SkyEcho 2 and other ADS-B devices cleared for use

The CAA has cleared various electronic conspicuity devices to transmit ADS-B data on the frequency 1090MHz when carried on an aircraft already operating a 1090MHz transponder.

The clearance, which includes devices such as SkyEcho 2 from uAvionix, is detailed in AIC Y141/2019 issued last week. The AIC also details the CAA’s latest advice on electronic conspicuity and the various ways of achieving it. The AIC is available here.

“In August 2017 the Civil Aviation Authority confirmed that ADS-B using 1090 MHz is its preferred national system to improve electronic conspicuity for general aviation,” says the AIC.

“Ideally this will be achieved through transponders, although other devices can be integrated and interoperable with the CAA’s final strategic solution.

“Two years on, some significant developments and ongoing trials mean that it is timely to provide an update on the options currently available for enabling ADS-B out throughout the General Aviation fleet, via this AIC.”

The AIC goes on to examine and explain the various options including:

  • Mode S transponders with ADS-B out enabled
  • Enabling ADS-B out on EASA certified aircraft
  • Enabling ADS-B out on Permit-to-Fly aircraft
  • ADS-B transceivers including ‘carry-on’ devices
  • Simultaneous use of ADS-B transceivers and existing transponder installations.

SkyEcho 2uAvionix is a major player in the electronic conpicuity field. Its device, SkyEcho, is a portable ADS-B IN/OUT transceiver and an approved EC device under the CAA’s CAP 1391. CAP 1391 was produced as a result of a CAA led project to develop a new industry standard for low-cost devices for use on light aircraft.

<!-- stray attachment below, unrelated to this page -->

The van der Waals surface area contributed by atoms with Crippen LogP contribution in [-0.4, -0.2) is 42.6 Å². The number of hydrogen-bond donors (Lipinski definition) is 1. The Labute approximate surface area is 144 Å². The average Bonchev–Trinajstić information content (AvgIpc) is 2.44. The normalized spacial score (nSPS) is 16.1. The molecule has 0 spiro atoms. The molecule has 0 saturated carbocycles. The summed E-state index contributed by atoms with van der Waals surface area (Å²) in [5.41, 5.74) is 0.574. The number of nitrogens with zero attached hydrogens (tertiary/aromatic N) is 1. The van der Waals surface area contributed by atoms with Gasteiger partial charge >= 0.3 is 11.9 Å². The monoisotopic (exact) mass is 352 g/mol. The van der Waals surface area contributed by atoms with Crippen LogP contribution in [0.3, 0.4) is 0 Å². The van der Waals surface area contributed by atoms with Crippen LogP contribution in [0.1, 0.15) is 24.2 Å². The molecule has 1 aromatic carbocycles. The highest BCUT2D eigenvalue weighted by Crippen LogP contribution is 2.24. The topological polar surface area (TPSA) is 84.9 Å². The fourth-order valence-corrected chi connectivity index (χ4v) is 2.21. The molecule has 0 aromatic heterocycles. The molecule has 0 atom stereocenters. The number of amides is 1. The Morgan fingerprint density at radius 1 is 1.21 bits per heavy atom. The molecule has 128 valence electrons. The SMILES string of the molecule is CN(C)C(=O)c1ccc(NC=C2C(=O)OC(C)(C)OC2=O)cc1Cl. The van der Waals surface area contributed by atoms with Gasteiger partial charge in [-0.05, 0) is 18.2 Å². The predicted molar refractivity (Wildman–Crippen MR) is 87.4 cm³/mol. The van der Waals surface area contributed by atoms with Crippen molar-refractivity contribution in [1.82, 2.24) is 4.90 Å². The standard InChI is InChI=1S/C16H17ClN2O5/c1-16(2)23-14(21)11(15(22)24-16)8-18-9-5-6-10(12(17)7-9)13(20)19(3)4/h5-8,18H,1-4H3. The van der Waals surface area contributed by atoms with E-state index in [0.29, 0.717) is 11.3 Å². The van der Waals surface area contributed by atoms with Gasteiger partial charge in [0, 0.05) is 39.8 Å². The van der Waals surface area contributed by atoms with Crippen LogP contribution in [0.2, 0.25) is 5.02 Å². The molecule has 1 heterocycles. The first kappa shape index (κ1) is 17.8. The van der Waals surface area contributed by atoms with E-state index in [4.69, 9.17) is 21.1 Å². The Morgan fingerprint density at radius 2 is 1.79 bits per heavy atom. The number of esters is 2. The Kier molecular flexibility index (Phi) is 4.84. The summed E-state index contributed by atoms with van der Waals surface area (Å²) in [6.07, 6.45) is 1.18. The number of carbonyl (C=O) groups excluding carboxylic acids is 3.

The issue with ‘simultaneous transmission’ is that aircraft transponders worldwide operate on the ICAO standard frequency of 1090MHz.

Sharing the 1090MHz frequency with transponder systems required the UK CAA and NATS to undertake a series of tests on 1090 MHz based EC systems. This was to ensure that there would be no negative impact from operating the two technologies simultaneously in the same aircraft.

Until that testing was complete there has, therefore, been a prohibition on 1090MHz based EC devices transmitting their ADS-B data simultaneously with an operating transponder.

With testing now complete, the CAA has confirmed that there is no significant interference between 1090 MHz transmitting EC devices, such as SkyEcho, and non-ADS-B aircraft transponders.

The EC device ADS-B transmission prohibition is therefore lifted when used in conjunction with non-ADS-B (aka Extended Squitter or ES) enabled transponders.

uAvionix president, Christian Ramsey, said, “This pragmatic decision by the UK CAA is very welcome.

“We have worked closely with the UK regulator in developing and testing this technology, and have adhered closely to the CAP 1391 standard because we believe ADS-B is the only truly credible solution for GA electronic conspicuity, as this gives the widest possible compatibility with commercial, military, and GA systems worldwide.

“Now that pilots can use their SkyEcho to transmit as well as receive ADS-B, they are making themselves visible to the vast majority of other airspace users.

“Flight safety will be greatly enhanced as a result and the risk of collisions will be significantly reduced. The UK CAA is to be congratulated for taking a positive stance on EC and we hope that other European regulators will follow suit when they see the benefits and lack of negative impact in the UK.”

Read a discussion on this subject on the FLYER Forum

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